Researchers study plant materials for chemicals, fuel
Patrisha Pham-Bugayong, left, and Giovanna Aita are studying methods to make syrup from energycane and sweet sorghum bagasse in Aita’s lab at the LSU AgCenter Audubon Sugar Institute. The syrup can be used as feedstock to generate green biofuels and chemicals.
LSUAgCenter/Photo by A. Denise Attaway)
Researchers at the LSU AgCenter Audubon Sugar Institute are studying ways to make syrup from energycane and sweet sorghum bagasse to be used as feedstock for the generation of green biofuels and chemicals.
Bagasse, a fibrous material left after the juice has been pressed from energycane and sweet sorghum plants, contains cellulose and hemicellulose – two components of plant matter or biomass comprised of sugar polymers. Lignin, a glue-like substance, is a third component of biomass that holds cellulose and hemicellulose together and makes it difficult for enzymes to act on these sugars.
A pretreatment process developed in Giovanna Aita’s research laboratory removes lignin from the biomass material to expose these sugars.
“Our process helps soften the bagasse or biomass material and makes these sugar polymers more reachable by enzymes,” said Aita, an LSU AgCenter associate professor leading this study. “Enzymes break down the sugar polymers found in bagasse into individual sugars to yield liquors from which syrups can be made.”
Simple sugars are building blocks for many chemicals. The challenge, however, is to separate non-sugar components, which are generated during pretreatment and enzyme hydrolysis, from simple sugars to create syrups of specific quality and purity, Aita said.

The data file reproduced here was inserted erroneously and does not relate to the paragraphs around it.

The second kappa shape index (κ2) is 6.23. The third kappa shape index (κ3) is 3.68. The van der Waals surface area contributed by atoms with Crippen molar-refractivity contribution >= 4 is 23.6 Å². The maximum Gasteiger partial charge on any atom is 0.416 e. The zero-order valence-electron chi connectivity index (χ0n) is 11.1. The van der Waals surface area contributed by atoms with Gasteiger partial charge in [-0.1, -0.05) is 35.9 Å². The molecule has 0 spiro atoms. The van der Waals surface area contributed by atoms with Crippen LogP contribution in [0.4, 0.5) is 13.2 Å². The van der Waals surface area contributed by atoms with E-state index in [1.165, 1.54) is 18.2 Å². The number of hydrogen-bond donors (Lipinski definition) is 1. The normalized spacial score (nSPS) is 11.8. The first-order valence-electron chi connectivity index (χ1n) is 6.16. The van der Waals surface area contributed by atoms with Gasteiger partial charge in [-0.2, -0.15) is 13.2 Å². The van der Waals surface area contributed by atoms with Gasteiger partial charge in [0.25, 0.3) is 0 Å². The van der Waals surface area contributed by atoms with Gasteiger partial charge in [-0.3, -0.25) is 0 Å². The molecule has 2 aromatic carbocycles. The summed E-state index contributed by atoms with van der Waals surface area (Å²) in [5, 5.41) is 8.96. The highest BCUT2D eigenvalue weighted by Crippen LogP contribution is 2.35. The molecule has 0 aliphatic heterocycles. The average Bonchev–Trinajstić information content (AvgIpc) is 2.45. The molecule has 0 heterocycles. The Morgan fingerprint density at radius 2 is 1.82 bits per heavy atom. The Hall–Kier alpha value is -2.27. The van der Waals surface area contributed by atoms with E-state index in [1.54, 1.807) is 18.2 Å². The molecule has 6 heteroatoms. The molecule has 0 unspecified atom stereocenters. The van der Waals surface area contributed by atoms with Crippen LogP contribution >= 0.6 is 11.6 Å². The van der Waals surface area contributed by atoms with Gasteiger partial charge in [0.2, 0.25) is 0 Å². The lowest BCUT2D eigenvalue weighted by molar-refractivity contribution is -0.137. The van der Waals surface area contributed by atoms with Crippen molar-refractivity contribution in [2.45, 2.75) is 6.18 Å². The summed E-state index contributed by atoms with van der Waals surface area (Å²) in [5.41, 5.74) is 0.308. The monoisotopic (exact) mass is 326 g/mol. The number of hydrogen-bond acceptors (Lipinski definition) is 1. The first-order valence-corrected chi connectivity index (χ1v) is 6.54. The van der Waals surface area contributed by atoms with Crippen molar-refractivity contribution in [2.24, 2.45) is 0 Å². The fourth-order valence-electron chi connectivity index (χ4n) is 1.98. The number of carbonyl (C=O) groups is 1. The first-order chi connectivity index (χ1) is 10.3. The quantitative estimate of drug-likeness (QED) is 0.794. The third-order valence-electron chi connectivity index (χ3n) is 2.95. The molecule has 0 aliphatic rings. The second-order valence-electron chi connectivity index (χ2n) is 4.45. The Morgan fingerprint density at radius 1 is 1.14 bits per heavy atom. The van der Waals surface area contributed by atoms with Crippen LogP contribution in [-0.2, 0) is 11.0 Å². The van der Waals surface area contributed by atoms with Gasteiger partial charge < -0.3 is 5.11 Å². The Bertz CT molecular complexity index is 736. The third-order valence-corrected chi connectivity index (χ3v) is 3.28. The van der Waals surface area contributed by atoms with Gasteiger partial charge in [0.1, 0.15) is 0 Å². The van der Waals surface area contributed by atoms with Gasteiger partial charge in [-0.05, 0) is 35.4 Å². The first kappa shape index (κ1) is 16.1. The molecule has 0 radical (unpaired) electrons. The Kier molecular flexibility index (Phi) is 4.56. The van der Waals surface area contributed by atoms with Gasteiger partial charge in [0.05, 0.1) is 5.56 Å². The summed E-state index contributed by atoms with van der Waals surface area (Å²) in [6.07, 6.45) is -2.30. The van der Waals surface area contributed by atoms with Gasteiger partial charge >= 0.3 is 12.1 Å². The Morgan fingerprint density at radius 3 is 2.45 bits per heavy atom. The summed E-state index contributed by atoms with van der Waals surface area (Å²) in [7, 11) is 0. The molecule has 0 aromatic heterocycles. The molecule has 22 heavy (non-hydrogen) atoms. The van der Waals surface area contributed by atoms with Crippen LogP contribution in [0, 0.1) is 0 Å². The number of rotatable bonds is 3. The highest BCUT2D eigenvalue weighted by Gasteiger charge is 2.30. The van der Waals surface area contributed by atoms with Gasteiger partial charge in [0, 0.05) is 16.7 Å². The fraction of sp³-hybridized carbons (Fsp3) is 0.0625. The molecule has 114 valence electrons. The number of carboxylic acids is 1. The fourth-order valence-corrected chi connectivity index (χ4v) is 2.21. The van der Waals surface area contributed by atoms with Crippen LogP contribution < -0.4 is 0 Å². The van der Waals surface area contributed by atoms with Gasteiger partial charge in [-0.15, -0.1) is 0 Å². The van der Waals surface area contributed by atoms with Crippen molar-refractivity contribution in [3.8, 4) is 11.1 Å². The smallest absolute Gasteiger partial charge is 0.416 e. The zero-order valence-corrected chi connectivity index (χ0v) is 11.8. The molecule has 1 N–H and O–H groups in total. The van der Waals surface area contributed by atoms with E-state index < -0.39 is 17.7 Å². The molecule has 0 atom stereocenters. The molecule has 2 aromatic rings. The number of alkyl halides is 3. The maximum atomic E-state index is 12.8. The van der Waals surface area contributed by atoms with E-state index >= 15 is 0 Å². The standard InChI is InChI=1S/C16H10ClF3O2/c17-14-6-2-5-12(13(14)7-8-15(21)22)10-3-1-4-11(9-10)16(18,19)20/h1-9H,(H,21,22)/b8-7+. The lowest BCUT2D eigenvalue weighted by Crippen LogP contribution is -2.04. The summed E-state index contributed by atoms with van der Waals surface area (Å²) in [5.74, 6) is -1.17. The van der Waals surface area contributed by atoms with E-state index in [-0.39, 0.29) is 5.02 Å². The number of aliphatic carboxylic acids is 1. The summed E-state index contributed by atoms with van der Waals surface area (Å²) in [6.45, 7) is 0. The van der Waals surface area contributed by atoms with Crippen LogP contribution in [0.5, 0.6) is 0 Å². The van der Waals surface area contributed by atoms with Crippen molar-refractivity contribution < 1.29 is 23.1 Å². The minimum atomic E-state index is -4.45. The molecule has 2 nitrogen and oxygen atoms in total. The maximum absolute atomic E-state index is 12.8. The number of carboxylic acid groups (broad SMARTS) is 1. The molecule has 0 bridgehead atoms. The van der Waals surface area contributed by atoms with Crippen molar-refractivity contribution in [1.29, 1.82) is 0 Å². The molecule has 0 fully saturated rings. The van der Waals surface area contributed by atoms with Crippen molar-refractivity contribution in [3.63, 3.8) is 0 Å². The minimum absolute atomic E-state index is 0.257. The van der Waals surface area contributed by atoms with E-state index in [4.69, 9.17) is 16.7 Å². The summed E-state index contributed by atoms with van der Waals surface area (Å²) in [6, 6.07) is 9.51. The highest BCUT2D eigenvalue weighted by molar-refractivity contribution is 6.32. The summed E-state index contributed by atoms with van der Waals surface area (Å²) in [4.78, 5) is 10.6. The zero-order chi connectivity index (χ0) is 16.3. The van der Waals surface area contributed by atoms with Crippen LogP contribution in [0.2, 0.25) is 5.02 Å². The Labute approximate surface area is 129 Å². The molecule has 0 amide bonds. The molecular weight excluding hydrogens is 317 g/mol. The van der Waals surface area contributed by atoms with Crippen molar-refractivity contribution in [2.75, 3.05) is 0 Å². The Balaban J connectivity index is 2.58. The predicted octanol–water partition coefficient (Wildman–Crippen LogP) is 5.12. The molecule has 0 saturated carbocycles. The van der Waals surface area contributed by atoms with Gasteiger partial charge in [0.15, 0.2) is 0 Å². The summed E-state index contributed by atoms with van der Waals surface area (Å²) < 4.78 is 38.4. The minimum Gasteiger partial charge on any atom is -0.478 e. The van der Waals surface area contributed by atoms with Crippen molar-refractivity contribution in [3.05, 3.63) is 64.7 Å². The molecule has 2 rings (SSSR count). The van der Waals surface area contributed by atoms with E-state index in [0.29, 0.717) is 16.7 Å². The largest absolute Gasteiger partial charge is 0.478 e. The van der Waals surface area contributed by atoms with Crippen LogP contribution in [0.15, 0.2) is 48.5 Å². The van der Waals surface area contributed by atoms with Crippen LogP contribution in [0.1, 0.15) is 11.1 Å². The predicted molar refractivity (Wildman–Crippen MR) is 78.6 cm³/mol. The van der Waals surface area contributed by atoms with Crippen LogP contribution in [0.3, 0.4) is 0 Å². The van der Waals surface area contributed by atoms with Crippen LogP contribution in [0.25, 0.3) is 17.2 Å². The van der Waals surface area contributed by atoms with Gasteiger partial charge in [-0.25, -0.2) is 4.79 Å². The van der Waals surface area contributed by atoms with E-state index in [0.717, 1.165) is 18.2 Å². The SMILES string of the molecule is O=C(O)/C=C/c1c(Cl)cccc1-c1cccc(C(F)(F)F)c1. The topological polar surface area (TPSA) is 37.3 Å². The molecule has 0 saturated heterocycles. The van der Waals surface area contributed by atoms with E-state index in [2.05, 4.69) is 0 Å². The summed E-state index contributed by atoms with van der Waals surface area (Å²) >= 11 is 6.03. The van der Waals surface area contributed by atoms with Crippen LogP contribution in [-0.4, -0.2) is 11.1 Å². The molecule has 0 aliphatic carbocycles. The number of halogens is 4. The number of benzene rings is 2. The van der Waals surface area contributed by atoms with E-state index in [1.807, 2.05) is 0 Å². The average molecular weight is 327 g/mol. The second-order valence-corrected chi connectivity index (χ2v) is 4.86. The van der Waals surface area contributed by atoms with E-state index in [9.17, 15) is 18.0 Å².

“Non-sugar components the researchers want to extract include organic acids, furaldehydes and phenolic acids, which have added value elsewhere,” she said. “Non-sugar components such as phenolic acids can be used in textiles and polymer industries, while the organic acids can be used in the food industry and furaldehydes can be used in the fuel industry.”
The researchers have characterized most of the non-sugar components and are evaluating various technologies for removing them from the liquor.
“We are trying to find a balance point,” said Patrisha Pham-Bugayong, a post-doctoral researcher in Aita’s renewable fuels and chemicals laboratory. “We want to determine which method to use so that we minimize the sugars lost in the process and thus have high sugar content in the syrup.”
This study is part of an overall project called the Sustainable Bioproducts Initiative, which involves a team of university and industry partners who are studying the production of biomass for economically viable conversion to biofuels and bioenergy.
The Initiative is made possible by a $17.2 million grant from the United States Department of Agriculture through its Agriculture and Food Research Initiative.